Chicago City Council Approves Red Light Camera Settlement - NBC Chicago
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Chicago City Council Approves Red Light Camera Settlement

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    The City Council approved a nearly $40 million settlement in a lawsuit over red light and speed cameras in Chicago, but how will residents be able to claim money? NBC 5's Charlie Wojciechowski has all the details. (Published Wednesday, July 26, 2017)

    The Chicago City Council approved a settlement of a lawsuit over red light and speed cameras in the city, and dispersal of the nearly $40 million in money will begin soon.

    The lawsuit, which was settled earlier this month, claimed that residents who received tickets were denied “due process” because of the program’s rules, but just how much money people will get as restitution for the alleged violations will depend on how many people apply.

    “The law department informs us that the average refund will be $42,” 14th Ward Ald. Ed Burke said.

    That figure is accurate if 25 percent of the motorists eligible for refunds apply for them. If the number of claims ends up being higher, then the dollar amount each resident would receive could decline substantially.

    “A whopping $7. Now if the county has their way, that might get you a two-liter,” 9th Ward Ald. Anthony Beale joked.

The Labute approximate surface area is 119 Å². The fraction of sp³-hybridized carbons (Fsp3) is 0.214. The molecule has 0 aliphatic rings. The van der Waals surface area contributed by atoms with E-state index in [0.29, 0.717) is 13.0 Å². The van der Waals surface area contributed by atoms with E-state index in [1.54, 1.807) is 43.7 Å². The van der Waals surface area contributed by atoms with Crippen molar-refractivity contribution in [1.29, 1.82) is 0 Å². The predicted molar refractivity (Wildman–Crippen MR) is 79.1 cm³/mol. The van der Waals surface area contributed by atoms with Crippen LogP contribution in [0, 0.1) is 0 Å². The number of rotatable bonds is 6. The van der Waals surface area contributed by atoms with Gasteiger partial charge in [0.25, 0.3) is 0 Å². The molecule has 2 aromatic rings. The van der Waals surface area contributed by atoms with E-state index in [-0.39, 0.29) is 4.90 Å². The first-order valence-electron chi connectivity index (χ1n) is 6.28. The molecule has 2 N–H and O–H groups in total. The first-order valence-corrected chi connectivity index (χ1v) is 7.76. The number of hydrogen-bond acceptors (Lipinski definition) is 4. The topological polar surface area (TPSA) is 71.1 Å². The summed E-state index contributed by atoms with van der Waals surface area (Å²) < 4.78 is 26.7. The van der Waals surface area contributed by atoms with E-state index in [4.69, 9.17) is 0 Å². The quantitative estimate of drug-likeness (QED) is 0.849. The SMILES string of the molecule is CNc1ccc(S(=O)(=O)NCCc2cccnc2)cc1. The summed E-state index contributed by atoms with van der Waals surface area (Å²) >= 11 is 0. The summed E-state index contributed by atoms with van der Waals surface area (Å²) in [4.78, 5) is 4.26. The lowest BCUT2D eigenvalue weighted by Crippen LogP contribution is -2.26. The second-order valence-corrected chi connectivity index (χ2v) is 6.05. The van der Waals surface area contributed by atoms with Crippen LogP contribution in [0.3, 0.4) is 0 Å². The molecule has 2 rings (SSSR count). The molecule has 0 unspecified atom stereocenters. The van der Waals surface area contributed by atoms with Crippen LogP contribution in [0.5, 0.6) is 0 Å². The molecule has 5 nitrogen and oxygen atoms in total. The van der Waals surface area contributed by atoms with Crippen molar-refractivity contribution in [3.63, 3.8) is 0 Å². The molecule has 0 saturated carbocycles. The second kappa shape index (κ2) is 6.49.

Even with the widely varying numbers being thrown around in council chambers, residents who received tickets through the program are still looking forward to getting some restitution for their bills.

    “I have a ticket in my hand, but I am looking to get money back, and I think it will happen,” Brother Hall said.

    After Mayor Rahm Emanuel took office in 2011, he fired Redflex, the original vendor in charge of the program. Even still, some aldermen don’t think that was enough, and they want more changes to the red light and speed camera systems in the city.

    “I think we have to look at how we make cameras fair and equitable across the city of Chicago,” 15th Ward Ald. Raymond Lopez said. 

    For residents wondering when they will get their money, the city of Chicago has records of everyone that has received tickets, and they will communicate with those motorists via mail to start up the process. 

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